The last sliver of memory was the sensation of being wheeled off on a gurney. Drifting into unconsciousness was like fainting, but much more instantaneous. Grateful that the anesthesia was extremely effective. I have absolutely no recall of the time of surgery.
Being spared from the pain during the operation was a much welcomed and appreciated blessing. The severe pain felt hours after the operation was another story. The reverse process, when emerging into consciousness after being under anesthesia for about three hours, does not happen suddenly. That I discovered.
While rising from a deep sleep at post-op, some memory returned. Not anything about the surgery, but about my neurosurgeon Dr. H peering into my bed area to say they were able to fully remove the tumor which the modern medical world refers to as the "mass." The most important part was that the tumor had not attached itself into the brain, except for the threadlike portion that held it in place. It was a matter of lifting it whole. The verdict? The mass was benign. The biopsy would of course confirm for sure, but not for another month or two. This time the waiting would be worth it.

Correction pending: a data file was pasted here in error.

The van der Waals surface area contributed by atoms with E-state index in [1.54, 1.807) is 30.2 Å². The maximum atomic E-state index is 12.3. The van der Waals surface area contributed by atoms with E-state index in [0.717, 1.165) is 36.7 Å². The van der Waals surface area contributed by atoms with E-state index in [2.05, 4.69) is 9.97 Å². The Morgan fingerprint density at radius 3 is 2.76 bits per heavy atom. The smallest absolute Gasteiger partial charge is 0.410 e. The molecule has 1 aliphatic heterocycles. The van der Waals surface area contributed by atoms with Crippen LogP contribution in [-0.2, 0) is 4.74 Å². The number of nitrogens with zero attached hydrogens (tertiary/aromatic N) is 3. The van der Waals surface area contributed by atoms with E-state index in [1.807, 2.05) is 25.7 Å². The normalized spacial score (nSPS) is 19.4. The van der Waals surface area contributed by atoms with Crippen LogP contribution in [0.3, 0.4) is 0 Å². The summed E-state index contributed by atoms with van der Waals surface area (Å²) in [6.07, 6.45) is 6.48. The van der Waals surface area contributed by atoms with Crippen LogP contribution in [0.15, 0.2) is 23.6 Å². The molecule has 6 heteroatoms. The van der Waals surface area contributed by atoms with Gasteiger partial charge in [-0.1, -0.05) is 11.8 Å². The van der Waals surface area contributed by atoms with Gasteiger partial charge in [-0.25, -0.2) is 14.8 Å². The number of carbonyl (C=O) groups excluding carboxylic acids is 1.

Thank you to Adrian Sobredo for helping edit this essay and to James Sobredo for the remarkable photos.
|University of California Davis Health | Medical Center. ©James Sobredo|
|Son By My Side After Surgery. ©James Sobredo|
I spent one more night at the hospital.
About the Author
Lu Sobredo is writer/publisher at Lu Travels Abroad, a blog dedicated to folks whose limitations do not hamper them from traveling. A year into early retirement her world collapsed from the diagnosis of Rheumatoid Arthritis (RA). Her total life changed, but she did not let RA define her. With love from family, friends and an awesome doctor, she regained some functionality--her new normal. She will have RA all her life. And she now writes about life and travel with RA. During the pandemic of 2020, she stays put and writes poetry and a first novel, a travel of sorts but in the heart and mind.